‘Tis the season for scent. Pumpkin pie, mulled cider, and roast turkey on the table; fir trees and candy canes in the air. Or, depending on your home, burnt marshmallow, burnt gingerbread, mud, or an inability to smell anything at all because your nose hairs are frozen. But let’s focus on the positive. These are the scents we should savor, and should encourage young children to savor, because down the lines these scents will be the key to remembering childhood.
We are all amnesiacs, suffering a specific kind of memory loss called “infantile amnesia”. Think back to the earliest event in your life that you can recall – not just that you know happened, but that you actually remember happening. I can guess with some confidence that you were 3 or 4 years old, because that’s when most people report their earliest memory. You might have been a bit younger if your earliest memory is a birth, death, or move, but almost certainly you were at least 2. Very few people report memories from the first or second year of life, and even fewer scientists believe them.
It’s not just those first two years that are missing, either; there’s a gradual development of memory over the first decade of life, so you probably have far fewer recollections from when you were 5 than when you were 15. The good news is that those memories aren’t necessarily lost forever; you might just need a special aid to remembering them. Specifically, you need a smell.
The unique character of odor-prompted remembrance was shown in a scientific study involving just shy of 100 senior citizens. The seniors either saw the name, saw a picture, or inhaled the scent of 20 aroma-rich objects, from soap to whiskey to violet to anise. If a memory of their lives came to mind in the following 30 seconds, they wrote it down; if all memories remained dormant, they moved on to the next prompt.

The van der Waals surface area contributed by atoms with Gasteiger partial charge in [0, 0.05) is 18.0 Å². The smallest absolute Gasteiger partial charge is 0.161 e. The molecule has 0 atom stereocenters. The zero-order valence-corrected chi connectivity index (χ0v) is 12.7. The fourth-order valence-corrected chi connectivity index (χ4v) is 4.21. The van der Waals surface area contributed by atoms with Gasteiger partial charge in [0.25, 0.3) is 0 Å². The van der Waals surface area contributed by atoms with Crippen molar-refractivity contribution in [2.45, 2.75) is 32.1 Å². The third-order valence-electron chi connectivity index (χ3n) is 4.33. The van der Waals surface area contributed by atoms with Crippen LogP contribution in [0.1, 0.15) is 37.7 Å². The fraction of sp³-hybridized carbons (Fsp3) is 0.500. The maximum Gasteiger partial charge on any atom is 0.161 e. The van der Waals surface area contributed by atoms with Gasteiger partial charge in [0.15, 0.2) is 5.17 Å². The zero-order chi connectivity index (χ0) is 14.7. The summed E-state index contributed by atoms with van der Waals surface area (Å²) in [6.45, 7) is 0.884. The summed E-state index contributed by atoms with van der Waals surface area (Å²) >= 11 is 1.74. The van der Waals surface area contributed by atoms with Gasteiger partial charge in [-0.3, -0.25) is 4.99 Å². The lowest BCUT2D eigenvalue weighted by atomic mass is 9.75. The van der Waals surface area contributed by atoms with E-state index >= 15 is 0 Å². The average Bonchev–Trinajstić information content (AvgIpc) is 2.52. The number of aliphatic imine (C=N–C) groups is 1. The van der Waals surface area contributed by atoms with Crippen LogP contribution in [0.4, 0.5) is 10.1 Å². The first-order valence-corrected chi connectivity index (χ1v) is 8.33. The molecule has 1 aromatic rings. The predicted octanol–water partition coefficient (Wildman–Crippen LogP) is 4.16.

Odor was the key to unlocking the earliest memories. When seniors read a word or looked at a picture, about 30% of the memories they recalled were from adolescence (11 to 20 years of age), with about 10-15% from each other decade of life. When seniors sniffed the whiskey or the soap, however, almost 50% of the memories they reported were from early childhood, when age was measured in a single digit.
These odor-prompted memories were a little rarer and less emotional than those inspired by a word or image, but they also inspire more “feeling of being brought back in time to the occurrence of the event”. It’s not clear whether people agreed with this just because they mentally went further back in time, to an earlier memory, or if there was something more vivid about the odor-prompted remembrance. Either way, though, scents seem to be more powerful reminders of our earliest years than either words or images.
That being said, I’m not sure I will lean in and breathe deep of Thanksgiving dinner, and it has nothing to do with my sister’s cooking. I have never been a particularly scent-oriented person; I don’t fondly recall my grandmother’s soap, or my mother’s cooking, and I care more about the warm gooiness of freshly-baked cookies than of their aroma. There are those out there who are super-tasters and super-smellers; I am at best average at both, and I suspect it makes those odor-inspired memories slower to surface. But it is a good excuse for filling the childhood home with as many scents as possible, in the hope that some scent will stick and help induce a little mental time travel later in life.
Willander, J., & Larsson, M. (2006). Smell your way back to childhood: Autobiographical odor memory Psychonomic Bulletin & Review, 13 (2), 240-244 DOI: 10.3758/BF03193837